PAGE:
The way technology evolves, follows similar patterns in peculiar ways.
Take the internet for example. The original internet was a closed network of a few nodes consisting of schools and government. As the internet grew, more nodes were cropping up everywhere and due to its nature, there is no inherent trust built in, which is why firewalls and internet security software were brought about to protect users.
Like blockchain is today, service providers in the 1990s were closed proprietary networks; networks that couldn’t inherently talk to eachother. A few notable examples being Compuserve, Prodigy and AmericaOnline. This meant that to send an email outside of the network you were using would cost you to do so, a farfetched idea to think of today.
When the internet opened to the interoperability standard between networks, that is when true adoption took place, allowing innovators to explore and create new value propositions never seen before, such as online ecommerce, social media platforms and search engines. Information was easily accessible and reaching out to people took on a whole new dimension.
Cryptocurrency allows for trust to be regained between parties because the trust element is written into the cold hard algorithm of the smart contract, removing the chance of user fraud and user error between parties.
The transparency element allows for true visibility and authentication. The inability to actually change the details of a transaction on the blockchain is an idiosyncratic quality that only blockchain possesses.
It removes the need for intermediaries, as each user/node has the full power to interact with the blockchain in their own hands.
Here are some protocols that are actively trying to take us to the next step, where we will be able to communicate freely and easily with data and currency via the blockchain.
Polkadot aims to enable a completely decentralized web where the users are in control.
Private and consortium chains, public and permissionless networks, oracles and other technologies that are not yet concepted, will be able to connect and interact with the network by being their own Parachain.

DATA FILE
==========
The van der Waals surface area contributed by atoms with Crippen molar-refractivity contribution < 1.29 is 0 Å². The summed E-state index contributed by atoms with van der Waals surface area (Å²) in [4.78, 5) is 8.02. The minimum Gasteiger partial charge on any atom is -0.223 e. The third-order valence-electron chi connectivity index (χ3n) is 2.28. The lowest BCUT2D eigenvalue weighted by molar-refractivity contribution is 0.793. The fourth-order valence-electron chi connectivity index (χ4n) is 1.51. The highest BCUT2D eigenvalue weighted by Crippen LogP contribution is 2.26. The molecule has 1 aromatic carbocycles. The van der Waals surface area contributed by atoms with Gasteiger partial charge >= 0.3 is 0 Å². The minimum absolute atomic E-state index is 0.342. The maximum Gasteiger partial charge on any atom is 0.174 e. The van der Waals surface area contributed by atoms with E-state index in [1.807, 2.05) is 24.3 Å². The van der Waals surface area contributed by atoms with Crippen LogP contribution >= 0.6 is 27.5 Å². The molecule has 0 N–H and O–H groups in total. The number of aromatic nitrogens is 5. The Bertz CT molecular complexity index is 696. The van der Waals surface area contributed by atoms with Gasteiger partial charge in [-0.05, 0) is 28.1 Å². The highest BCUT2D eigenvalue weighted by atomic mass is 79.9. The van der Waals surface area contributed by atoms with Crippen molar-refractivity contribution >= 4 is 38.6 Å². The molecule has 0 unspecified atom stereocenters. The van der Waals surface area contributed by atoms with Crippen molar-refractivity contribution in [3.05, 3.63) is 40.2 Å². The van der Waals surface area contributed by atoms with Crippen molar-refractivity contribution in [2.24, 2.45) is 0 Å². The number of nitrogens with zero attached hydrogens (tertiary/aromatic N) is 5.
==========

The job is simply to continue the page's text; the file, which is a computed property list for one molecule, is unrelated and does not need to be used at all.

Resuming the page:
The unique benefit for the blockchains (especially private) to connect to the network in this way is the ability to transfer data and leverage the network’s security, whilst staying isolated from the other parachains if they want to.
Polkadot is a sharded multichain network, which allows it to process many transactions on several blockchains in parallel. It also employs a relay chain that acts as a hub that allows the parachains to connect to.
There is a couple of criteria that the Parachains must meet though, in order to be able to connect to the network; the potential connector must be able to form compact and fast light client proofs, as well as have a process for many independent authorities to authorize transactions. Other than meeting these two criteria, any data structure can connect as a Parachain.
Dr. Gavin Wood, a notable founder in Polkadot is the former co-founder & CTO of Ethereum. Alongside two other founders, The Web3 Foundation is also working on it with developers from Parity, as well as capital partners from cryptocurrency funds such as Polychain Capital.
With the same goals as Polkadot, the Cosmos ecosystem infrastructure consist of two components:
Tendermint Core – the open-source base layer which acts as a blockchain development platform. It’s a blockchain-in-a-box implementation for any application to integrate their own decentralized or distributed network.
Inter-blockchain communications (IBC) – The next layer is focused on interconnectivity whereby all of the integrated chains on the network can communicate with each other. This is an important layer for the token (ATOM), exchange between tokens and all of the data.
The ATOM token can be used for staking and is important to the ecosystem because it tokenizes transactions on the network.
There are a lot of contributors working on the Cosmos ecosystem, some to name are Akash Network, Fission Labs, Informal Systems, Interchain GmbH, Iqlusion (co-ordinator), Regen Network and Tendermint.
Fusion offers interoperability through its patented DCRM technology and other concepts such as the time-lock function. This allows small-scale functions such as the exchange between currencies and data, or large-scale functions such as the interoperability for smart-cities. This is made possible via their proprietary Multi Triggered Mechanism Technology, which is seemingly an evolution from the traditional smart contract.
DJ Qian, the CEO and Founder of Fusion is also the founder of BitSE, an institution that helped with the incubation of Vechain and Qtum. He is also proactive in his endeavours within China, researching blockchain and mining.